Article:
New York drivers may have heard that autonomous cars will be available in a few years, but according to the results of one study, it will be necessary to solve some ethical issues first. The study published in the journal Science on June 23 surveyed 1,928 people about six different scenarios involving an autonomous vehicle. For example, one involved a car traveling toward three pedestrians that would be unable to stop in time. There were barriers on either side of the car, so it could not swerve. It had to choose between the pedestrians and the passengers.
More than three-quarters of the respondents felt that the self-driving car should always make the choice that leads to the least loss of life. However, more than 80 percent also said that they would choose to buy a vehicle that always protects the passengers.
One of the study's authors said that that the researchers were surprised by the results and that a regulation in place that did not try to save the passengers in every case might lead to people not buying the cars. According to the National Highway Traffic Safety Administration, revised regulations on self-driving vehicles will be in place this summer.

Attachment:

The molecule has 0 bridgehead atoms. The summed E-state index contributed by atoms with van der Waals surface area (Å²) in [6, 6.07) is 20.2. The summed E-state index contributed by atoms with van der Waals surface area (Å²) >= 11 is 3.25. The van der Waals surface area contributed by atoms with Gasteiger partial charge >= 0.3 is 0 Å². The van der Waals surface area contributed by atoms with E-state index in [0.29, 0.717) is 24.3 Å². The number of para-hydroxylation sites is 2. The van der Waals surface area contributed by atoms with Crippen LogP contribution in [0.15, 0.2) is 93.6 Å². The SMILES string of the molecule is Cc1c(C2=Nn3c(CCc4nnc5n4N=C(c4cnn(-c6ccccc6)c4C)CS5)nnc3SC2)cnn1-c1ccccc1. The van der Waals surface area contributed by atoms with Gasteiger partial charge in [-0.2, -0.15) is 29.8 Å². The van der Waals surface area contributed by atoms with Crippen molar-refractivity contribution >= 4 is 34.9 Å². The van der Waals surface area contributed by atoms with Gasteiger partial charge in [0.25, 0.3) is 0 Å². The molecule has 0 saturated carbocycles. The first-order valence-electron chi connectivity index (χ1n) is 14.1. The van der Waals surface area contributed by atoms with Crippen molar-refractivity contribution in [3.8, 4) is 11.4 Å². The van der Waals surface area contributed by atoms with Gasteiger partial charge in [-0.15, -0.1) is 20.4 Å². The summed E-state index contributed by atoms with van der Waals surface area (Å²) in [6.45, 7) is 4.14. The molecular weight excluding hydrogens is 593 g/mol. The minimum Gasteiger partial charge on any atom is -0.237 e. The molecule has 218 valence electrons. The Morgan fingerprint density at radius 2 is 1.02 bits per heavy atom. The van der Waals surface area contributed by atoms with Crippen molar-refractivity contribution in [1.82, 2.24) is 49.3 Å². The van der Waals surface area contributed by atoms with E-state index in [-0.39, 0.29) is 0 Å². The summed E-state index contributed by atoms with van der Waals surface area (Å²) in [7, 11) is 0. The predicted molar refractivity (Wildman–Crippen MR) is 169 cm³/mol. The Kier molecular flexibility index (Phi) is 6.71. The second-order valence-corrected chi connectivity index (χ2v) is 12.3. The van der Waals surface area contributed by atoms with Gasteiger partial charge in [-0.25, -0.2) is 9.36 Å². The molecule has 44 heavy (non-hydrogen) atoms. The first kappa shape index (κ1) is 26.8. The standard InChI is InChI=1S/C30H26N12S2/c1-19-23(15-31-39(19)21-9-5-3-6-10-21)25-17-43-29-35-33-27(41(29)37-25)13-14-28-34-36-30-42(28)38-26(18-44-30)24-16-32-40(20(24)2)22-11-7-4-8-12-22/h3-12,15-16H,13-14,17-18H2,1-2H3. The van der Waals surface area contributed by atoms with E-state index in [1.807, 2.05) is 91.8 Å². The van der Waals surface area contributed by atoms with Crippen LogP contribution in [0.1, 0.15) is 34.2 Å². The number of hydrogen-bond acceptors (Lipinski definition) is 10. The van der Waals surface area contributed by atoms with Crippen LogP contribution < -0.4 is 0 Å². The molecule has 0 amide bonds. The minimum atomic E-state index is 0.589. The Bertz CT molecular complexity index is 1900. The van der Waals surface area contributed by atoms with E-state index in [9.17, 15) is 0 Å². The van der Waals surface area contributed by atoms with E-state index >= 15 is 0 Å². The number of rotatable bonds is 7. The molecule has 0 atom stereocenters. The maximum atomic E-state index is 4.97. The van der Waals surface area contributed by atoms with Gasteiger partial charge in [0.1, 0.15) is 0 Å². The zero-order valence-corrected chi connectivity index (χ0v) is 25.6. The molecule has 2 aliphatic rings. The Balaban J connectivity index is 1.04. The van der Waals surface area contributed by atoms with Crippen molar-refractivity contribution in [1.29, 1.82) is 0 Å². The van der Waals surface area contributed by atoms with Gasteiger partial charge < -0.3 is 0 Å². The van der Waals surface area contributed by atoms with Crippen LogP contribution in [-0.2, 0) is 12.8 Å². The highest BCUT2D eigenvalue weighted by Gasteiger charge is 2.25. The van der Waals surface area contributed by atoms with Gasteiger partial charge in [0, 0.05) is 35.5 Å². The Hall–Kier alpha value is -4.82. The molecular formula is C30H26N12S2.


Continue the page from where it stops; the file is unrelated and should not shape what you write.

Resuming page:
Motor vehicle accidents are one of the leading causes of injuries and death in the United States. Many people may think that if they are injured in an accident, the insurance company of the driver responsible for the accident will cover their costs. However, insurance companies may offer little compensation, and a person may go through a long and expensive period of rehabilitation that includes time missed from work. As a result, a injured victim may want to consult an attorney to see if it would be advisable to file a civil lawsuit against the driver.